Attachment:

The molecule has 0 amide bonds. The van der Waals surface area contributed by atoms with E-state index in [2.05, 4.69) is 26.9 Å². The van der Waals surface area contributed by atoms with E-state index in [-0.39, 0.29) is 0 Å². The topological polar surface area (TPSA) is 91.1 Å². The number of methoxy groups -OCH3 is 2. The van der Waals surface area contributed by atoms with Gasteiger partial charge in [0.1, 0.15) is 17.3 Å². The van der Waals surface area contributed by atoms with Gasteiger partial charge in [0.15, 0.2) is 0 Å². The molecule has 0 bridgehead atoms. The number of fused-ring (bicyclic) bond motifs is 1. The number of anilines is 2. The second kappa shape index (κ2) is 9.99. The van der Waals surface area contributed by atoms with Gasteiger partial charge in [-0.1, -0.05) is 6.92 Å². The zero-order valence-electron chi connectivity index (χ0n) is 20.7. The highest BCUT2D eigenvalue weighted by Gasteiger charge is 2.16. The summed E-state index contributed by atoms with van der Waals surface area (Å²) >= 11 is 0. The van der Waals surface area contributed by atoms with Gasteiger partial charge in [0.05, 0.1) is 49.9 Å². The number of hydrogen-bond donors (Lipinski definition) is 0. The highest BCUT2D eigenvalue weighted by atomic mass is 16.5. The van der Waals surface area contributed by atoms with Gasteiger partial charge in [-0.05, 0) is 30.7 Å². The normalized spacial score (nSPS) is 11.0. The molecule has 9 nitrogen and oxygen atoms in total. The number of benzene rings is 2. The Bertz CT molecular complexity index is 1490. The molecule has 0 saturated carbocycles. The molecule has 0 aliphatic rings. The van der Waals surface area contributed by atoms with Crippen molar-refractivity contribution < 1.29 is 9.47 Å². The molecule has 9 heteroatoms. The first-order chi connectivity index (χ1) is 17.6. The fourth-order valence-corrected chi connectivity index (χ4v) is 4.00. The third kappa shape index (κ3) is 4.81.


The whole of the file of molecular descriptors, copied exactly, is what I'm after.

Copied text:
The molecule has 0 amide bonds. The van der Waals surface area contributed by atoms with E-state index in [2.05, 4.69) is 26.9 Å². The van der Waals surface area contributed by atoms with E-state index in [-0.39, 0.29) is 0 Å². The topological polar surface area (TPSA) is 91.1 Å². The number of methoxy groups -OCH3 is 2. The van der Waals surface area contributed by atoms with Gasteiger partial charge in [0.1, 0.15) is 17.3 Å². The van der Waals surface area contributed by atoms with Gasteiger partial charge in [0.15, 0.2) is 0 Å². The molecule has 0 bridgehead atoms. The number of fused-ring (bicyclic) bond motifs is 1. The number of anilines is 2. The second kappa shape index (κ2) is 9.99. The van der Waals surface area contributed by atoms with Gasteiger partial charge in [-0.1, -0.05) is 6.92 Å². The zero-order valence-electron chi connectivity index (χ0n) is 20.7. The highest BCUT2D eigenvalue weighted by Gasteiger charge is 2.16. The summed E-state index contributed by atoms with van der Waals surface area (Å²) >= 11 is 0. The van der Waals surface area contributed by atoms with Gasteiger partial charge in [0.05, 0.1) is 49.9 Å². The number of hydrogen-bond donors (Lipinski definition) is 0. The highest BCUT2D eigenvalue weighted by atomic mass is 16.5. The van der Waals surface area contributed by atoms with Gasteiger partial charge in [-0.05, 0) is 30.7 Å². The normalized spacial score (nSPS) is 11.0. The molecule has 9 nitrogen and oxygen atoms in total. The number of benzene rings is 2. The Bertz CT molecular complexity index is 1490. The molecule has 0 saturated carbocycles. The molecule has 0 aliphatic rings. The van der Waals surface area contributed by atoms with Crippen molar-refractivity contribution < 1.29 is 9.47 Å². The molecule has 9 heteroatoms. The first-order chi connectivity index (χ1) is 17.6. The fourth-order valence-corrected chi connectivity index (χ4v) is 4.00. The third kappa shape index (κ3) is 4.81.